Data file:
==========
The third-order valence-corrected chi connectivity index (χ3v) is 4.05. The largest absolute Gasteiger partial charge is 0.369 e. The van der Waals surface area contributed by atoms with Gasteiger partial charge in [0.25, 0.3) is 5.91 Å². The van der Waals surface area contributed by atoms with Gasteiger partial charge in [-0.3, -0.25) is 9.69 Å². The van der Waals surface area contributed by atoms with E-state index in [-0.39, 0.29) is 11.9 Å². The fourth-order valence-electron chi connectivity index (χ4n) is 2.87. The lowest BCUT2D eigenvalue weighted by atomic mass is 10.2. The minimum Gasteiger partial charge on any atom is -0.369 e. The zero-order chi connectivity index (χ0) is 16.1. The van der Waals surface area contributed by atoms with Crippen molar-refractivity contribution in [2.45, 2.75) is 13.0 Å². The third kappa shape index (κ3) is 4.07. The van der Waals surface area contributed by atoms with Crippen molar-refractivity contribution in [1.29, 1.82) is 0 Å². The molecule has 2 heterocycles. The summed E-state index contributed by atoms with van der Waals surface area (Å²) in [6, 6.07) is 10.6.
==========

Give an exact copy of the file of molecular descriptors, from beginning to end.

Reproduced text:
The third-order valence-corrected chi connectivity index (χ3v) is 4.05. The largest absolute Gasteiger partial charge is 0.369 e. The van der Waals surface area contributed by atoms with Gasteiger partial charge in [0.25, 0.3) is 5.91 Å². The van der Waals surface area contributed by atoms with Gasteiger partial charge in [-0.3, -0.25) is 9.69 Å². The van der Waals surface area contributed by atoms with E-state index in [-0.39, 0.29) is 11.9 Å². The fourth-order valence-electron chi connectivity index (χ4n) is 2.87. The lowest BCUT2D eigenvalue weighted by atomic mass is 10.2. The minimum Gasteiger partial charge on any atom is -0.369 e. The zero-order chi connectivity index (χ0) is 16.1. The van der Waals surface area contributed by atoms with Crippen molar-refractivity contribution in [2.45, 2.75) is 13.0 Å². The third kappa shape index (κ3) is 4.07. The van der Waals surface area contributed by atoms with Crippen molar-refractivity contribution in [1.29, 1.82) is 0 Å². The molecule has 2 heterocycles. The summed E-state index contributed by atoms with van der Waals surface area (Å²) in [6, 6.07) is 10.6.